Destination: New Ulm

Find New Ulm’s German history in its food, sights, and traditions

Oktoberfest revelers at Oktoberfest in New Ulm, Minnesota.
Oktoberfest revelers

photo by don borstad


Beyond the gift shops and German-themed restaurants that serve more burgers and ribs than spätzle and schnitzel, German heritage isn’t just a tourist gimmick in New Ulm. It’s a way of life.

Thrice daily, the elaborate Glockenspiel clock tower—inspired by a centuries-old landmark in Munich, Germany—puts on a performance that resonates throughout downtown with a clanging impossible to ignore. Figures depicting the town’s history emerge from beneath the clock—a bricklayer, a dancing couple, a man in lederhosen hoisting a stein—and start a slow rotation.

Yes, the town of about 13,000 in south-central Minnesota has a welcome center blasting oompah music from a loudspeaker and selling T-shirts emblazoned with “Germans Have More Fun,” but it’s actually one of the most German places in America. According to the 2016 American Community Survey, 61.8 percent of residents claim German ancestry. (For comparison, 22.3 percent of Minneapolis residents are of German descent.)

Sarah Warmka relocated to New Ulm to raise her family and was surprised to discover homemade sauerkraut and dumplings on the buffet table at a neighborhood party. “The pride in New Ulm’s German heritage is so real,” says Warmka, who works for the local chamber of commerce. “At festivals, locals dress up in dirndls [traditional German dresses] or lederhosen—I bought a dirndl a couple years ago!” During Oktoberfest—2018 dates are October 5-6 and October 12-13—everything intensifies, with extra Glockenspiel performances, parades, live music, and a stein-holding contest.

Like the Glockenspiel, the monument known locally as “Hermann the German” is hard to miss. Perched atop a 70-foot tower, the 32-foot statue is of Hermann the Cherusci, a first-century chieftain who defeated the Romans and became a symbol of unity and freedom during the unification of Germany in the 19th century. Climb the spiral staircase (open Friday through Sunday during Oktoberfest) for a breathtaking view.

Visitors will find New Ulm’s heritage in unexpected places. The Way of the Cross, a hillside shrine tucked behind the New Ulm Medical Center, features exquisitely carved Bavarian statues. When the shrine was built in 1904, German was widely spoken by New Ulm’s first- and second-generation residents, and local newspapers were published exclusively in German.

The Hermann Heights Monument in New Ulm, Minnesota.
The Hermann Heights Monument

photo by new ulm cvb


The town’s identity is explored in the “Loyalty & Dissent” exhibit at the Brown County Historical Society, housed in a brick German Renaissance-style building that used to be New Ulm’s post office. Much of New Ulm’s German-American population was sympathetic to Germany during World War I and felt that the U.S. should remain neutral—which led to a massive 1917 anti-draft rally. A particularly fascinating section of the exhibit examines dissent and constitutional rights, tying history to issues that remain timely.

To learn more about New Ulm’s history—and quench your thirst with a glass of locally brewed Schell’s—stop by the Turner Hall restaurant and bar. Portions of the building date to 1873, and a sign out front declares the establishment “Minnesota’s oldest bar!” Inside, the walls are decorated with 19th-century murals of faraway castles along the Rhine river. Personal beer steins line the shelves behind the bar, most dating back decades. While the menu features plenty of modern American fare (burgers, pizza, wraps, and salads), other entrées include jägerschnitzel (“hunter’s cutlet” with mushroom gravy), spätzle (a soft egg noodle) with cream sauce, and an impressive selection of authentic, delicious brats.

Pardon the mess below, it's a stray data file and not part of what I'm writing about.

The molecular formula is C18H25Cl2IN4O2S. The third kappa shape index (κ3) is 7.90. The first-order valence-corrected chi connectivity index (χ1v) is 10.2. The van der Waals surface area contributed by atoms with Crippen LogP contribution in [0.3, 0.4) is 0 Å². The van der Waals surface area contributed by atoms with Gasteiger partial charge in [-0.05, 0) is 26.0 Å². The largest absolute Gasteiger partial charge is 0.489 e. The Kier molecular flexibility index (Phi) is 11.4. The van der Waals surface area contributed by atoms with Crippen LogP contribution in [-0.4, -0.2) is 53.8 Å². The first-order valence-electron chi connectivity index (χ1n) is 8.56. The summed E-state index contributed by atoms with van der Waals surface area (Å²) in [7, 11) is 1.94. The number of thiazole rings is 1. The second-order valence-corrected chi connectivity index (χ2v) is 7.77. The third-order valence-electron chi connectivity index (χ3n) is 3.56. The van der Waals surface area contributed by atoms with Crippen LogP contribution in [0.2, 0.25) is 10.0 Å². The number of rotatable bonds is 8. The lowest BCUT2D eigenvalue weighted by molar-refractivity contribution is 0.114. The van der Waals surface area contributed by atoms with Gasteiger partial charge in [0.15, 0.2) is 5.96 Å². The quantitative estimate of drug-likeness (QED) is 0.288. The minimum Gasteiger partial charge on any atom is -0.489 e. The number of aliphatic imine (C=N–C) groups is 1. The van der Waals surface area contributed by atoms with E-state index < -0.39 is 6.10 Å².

Like the city of New Ulm, Turner Hall was founded by the Turners, a radical group of freethinkers whose values included gymnastics, patriotism, and liberal principles. Today, New Ulm’s Turner Society is more of a community social group than an idealistic ethnic organization (although they’ve retained the gymnastics team component, operating the longest-running program in Minnesota).

German might not be heard in New Ulm’s shops and schools anymore, but at Retzlaff’s Ace Hardware, the modest kitchen section includes something not typically stocked at small-town hardware stores: a selection of spätzle makers.


Eat, Play, Stay in New Ulm

The Backerei & Coffee Shop

Classic bakery offering bread, cookies, buns, and over 40 varieties of donuts. Be sure to try the giant, bargain-priced cinnamon rolls. Cash or check only.

Lola – An American Bistro

Funky cafe and coffee shop serving breakfast, sandwiches, salads, flatbreads, pasta, and house-made baked goods. Several options for vegetarians and occasional vegan specials.

Schell’s Brewery

The exterior of Schell's Brewery in New Ulm, Minnesota.
Schell’s Brewery dates back to 1860, making it Minnesota’s oldest

photo by lori wingert


Brewing German craft beer since 1860, Schell’s is the second-oldest family-owned brewery in the U.S. Tours include a stop at the Museum of Brewing, a behind-the-scenes peek at production, and beer tasting.

Morgan Creek Vineyards

Minnesota’s only underground winery, specializing in German, French, and American-style wines. Pair a wine tasting with wood-fired cuisine from the winery’s cafe.

Bingham Hall Bed & Breakfast

Housed in an elegant Victorian mansion with rooms that feature fireplaces, whirlpool tubs, and massage chairs.

Best Western Plus

Amenities include an indoor pool, fitness center, game room, and complimentary hot breakfast.

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